Campaign seeks to track college students omitted from federal graduation rates
The journey to a degree these days has many types of passengers, from full-time enrollees, to transfer students, to those who stop out for a variety of reasons only to re-enroll at a later date.
More than half of bachelor’s degree recipients attend more than one post-secondary institution, and two-thirds of community college students are enrolled part-time, according to National Student Clearinghouse data.
That’s why it has become increasingly difficult for educators and policymakers to get a firm grasp on exactly how many students persist in their education goals.
The widely cited federal graduation rate reports outcomes only for students seeking bachelor’s degrees who start and finish at the same institution.
The remainder of students are not included and, because of the Higher Education Opportunity Act of 2008, which effectively bans the collection of student-level data, there’s no way to reflect outcomes for a large number of part-time and transfer students.
“With more than half of bachelor’s recipients transferring before earning their degree and nearly one-quarter attending part-time, there is an enormous data gap,” says Peter McPherson, president of the Association of Public and Land-grant Universities.
SAM wants you
In May, colleges and universities across the country began signing on to an effort to help fill in the blanks by sharing individual students’ stories on social media using the hashtag #CountAllStudents. Its website shares stories of 2018 graduates who transferred or started school part-time—but who will be missing from the federal graduation rate.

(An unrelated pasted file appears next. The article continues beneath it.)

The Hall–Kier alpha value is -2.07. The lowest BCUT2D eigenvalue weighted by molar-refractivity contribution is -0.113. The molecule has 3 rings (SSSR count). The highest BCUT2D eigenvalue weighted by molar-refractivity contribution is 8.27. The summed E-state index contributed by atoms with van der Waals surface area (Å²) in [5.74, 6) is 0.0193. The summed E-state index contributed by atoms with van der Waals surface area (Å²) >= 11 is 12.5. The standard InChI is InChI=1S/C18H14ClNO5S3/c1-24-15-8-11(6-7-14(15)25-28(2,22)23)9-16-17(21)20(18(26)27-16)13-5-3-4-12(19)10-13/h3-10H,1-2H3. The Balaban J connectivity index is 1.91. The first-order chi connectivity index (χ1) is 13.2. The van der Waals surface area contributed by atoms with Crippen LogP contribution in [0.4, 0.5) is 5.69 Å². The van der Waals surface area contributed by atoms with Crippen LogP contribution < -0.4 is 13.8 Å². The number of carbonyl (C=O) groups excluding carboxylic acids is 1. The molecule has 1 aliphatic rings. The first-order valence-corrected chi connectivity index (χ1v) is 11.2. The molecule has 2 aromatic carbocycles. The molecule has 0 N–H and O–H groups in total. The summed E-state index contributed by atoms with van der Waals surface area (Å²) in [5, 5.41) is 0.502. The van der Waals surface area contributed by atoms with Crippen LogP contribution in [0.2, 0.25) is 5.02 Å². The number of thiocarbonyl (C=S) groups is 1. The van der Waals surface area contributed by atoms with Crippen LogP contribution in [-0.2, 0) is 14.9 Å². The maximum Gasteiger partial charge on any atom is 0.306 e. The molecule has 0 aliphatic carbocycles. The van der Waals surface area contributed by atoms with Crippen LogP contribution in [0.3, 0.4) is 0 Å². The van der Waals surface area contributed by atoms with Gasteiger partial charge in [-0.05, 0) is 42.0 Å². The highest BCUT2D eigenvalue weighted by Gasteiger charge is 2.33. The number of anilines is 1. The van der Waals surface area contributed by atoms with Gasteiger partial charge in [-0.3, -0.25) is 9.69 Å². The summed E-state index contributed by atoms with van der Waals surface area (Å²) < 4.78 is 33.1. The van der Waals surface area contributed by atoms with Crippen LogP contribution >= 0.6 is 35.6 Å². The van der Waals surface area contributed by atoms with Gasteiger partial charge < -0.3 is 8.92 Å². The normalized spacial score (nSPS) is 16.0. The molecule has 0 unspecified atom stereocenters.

“Each and every student missing from their institution’s federal graduation rate has a story,” says McPherson.
“Some students attend part-time so they can also care for a family member, others transfer because they serve our country in the military, and some transfer from two-year programs to four-year ones in order to earn a specific degree. All students deserve to be counted.”
But more than that, #CountAllStudents aims to encourage colleges and universities to participate in the voluntary Student Achievement Measure project.
Launched in 2013 as an alternative to the federal graduation rate, SAM tracks student movement across colleges and universities to provide a more complete picture of undergraduate student progress and completion. Currently some 630 institutions have joined SAM—just a fraction of the 5,300 postsecondary institutions in the country today.
“If all institutions in the United States reported student outcomes using the Student Achievement Measure,” says the project’s executive director, Elise Miller, “outcomes for nearly 2 million more students would be counted—students that the federal graduation rate either misses entirely or counts as failures.”